Ending Iran’s Meddling May End the War in Yemen

by Armin Baldwin
Five Iranian officials accused of smuggling ballistic missiles to Yemen, in violation of a UN Security Council Resolution had sanctions levied against them by the US Treasury Department earlier this week, in what appears to be just the first step toward ensuring that Iranian missiles no longer reach Yemen.

The sanctions are part of the Trump administration’s withdrawal from the JCPOA on May 8th. Aside from that, as long as Iran is smuggling missiles into the country, the war in Yemen will continue. Sanctions against those who supply missiles will help isolate the Houthis and force them to negotiate.

In reports to the UN Security Council that monitored the targeted sanctions program in Yemen, conclusions were broken down into three points:
-all sides have violated international humanitarian law
-sanctions are not working
-there is no military solution to the conflict

The two main parties to the conflict – Saudi Arabia and the Houthis – must agree to negotiate in good faith.

However, given the role of the Iranian regime in this conflict, it doesn’t seem possible that they can.

Meanwhile, Al-Qaeda and ISIS carry out near-daily attacks, and Yemen’s civilian population is devastated. The UN Secretary General has called Yemen “the world’s worst humanitarian crises.” Potable water is disappearing, and cholera and diphtheria are on the rise. Yemen’s infrastructure is failing, and medicine as well as the doctors to administer it are hard to find.

Additionally, reports say that the internationally recognized president is in exile, the south is attempting to secede, detainees are tortured and left to bake in unventilated shipping containers, while schools and hospitals are bombed from the air.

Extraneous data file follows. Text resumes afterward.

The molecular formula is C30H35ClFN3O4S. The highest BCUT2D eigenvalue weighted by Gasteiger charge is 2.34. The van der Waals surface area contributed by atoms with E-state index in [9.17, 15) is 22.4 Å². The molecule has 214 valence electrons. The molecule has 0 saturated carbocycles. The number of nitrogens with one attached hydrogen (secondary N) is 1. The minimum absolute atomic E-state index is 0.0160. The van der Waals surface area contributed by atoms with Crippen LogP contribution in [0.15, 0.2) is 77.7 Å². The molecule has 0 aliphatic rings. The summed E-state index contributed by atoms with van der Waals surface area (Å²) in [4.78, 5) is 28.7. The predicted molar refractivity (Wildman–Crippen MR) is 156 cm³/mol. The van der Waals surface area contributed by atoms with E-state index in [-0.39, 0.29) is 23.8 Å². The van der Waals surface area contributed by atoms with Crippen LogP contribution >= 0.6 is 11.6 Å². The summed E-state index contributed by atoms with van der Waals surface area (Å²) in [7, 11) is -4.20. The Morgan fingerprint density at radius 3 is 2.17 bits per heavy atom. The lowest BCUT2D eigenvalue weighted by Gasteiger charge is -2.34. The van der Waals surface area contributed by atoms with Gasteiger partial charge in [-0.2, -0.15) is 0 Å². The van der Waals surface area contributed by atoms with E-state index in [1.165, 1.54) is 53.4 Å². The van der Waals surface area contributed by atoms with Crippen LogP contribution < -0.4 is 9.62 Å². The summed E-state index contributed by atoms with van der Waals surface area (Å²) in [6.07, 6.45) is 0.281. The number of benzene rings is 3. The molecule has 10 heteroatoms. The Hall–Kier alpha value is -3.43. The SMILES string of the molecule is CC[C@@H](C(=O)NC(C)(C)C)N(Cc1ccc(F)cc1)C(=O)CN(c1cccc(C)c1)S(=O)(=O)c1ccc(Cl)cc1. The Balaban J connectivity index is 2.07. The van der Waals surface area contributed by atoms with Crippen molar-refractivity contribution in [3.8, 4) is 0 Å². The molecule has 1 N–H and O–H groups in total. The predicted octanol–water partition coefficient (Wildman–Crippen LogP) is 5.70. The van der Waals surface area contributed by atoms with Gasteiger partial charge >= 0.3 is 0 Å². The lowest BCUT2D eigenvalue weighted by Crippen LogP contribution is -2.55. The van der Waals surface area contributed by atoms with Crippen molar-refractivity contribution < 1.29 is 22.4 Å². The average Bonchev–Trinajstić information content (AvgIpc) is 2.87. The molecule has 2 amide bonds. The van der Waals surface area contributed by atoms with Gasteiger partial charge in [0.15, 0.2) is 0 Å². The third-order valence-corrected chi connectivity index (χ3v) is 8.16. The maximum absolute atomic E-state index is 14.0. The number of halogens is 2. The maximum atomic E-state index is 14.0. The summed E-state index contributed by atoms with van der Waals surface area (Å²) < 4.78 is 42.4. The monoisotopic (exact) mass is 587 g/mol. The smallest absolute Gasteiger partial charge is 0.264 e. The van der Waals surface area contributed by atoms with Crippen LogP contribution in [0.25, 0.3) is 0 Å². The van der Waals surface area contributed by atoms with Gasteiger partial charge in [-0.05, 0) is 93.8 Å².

This regional war of the Arab coalition led by Saudi Arabia and the UAE and backed by US fuel, weapons, and intelligence, against the Houthis, who receive support from Iran, began in March 2015.

Militarily, the Saudi coalition has few options, and the war is costing Saudi Arabia billions of dollars a month. Saudi Arabia and its coalition partners should sit down, negotiate, and compromise. The Houthis, however, will not — they don’t think they have to as long as Iran continues its meddling in the situation.

UN sanctions, designed to pressure Houthi decision makers, have failed, relying as they do on an asset freeze and a travel ban. The Houthis who have been sanctioned by the UN Security Council don’t have international bank accounts and don’t travel abroad.

In January, the Panel of Experts on Yemen found Iran in non-compliance with a UN Security Council resolution that prohibited the supply of weapons to the Houthis. Yet
the Security Council failed to take any action or hold Iran accountable for this violation. After a Russian veto, the council could only agree on a technical rollover.

Many believe that the failure of the Security Council to enforce its own resolution encourages future Iranian weapons smuggling and reinforces the Houthis’ assumption that they don’t have to negotiate.

The international community must ensure that Iranian missiles can not reach Yemen, or the war will continue, and Yemen’s humanitarian crisis will grow increasingly worse.

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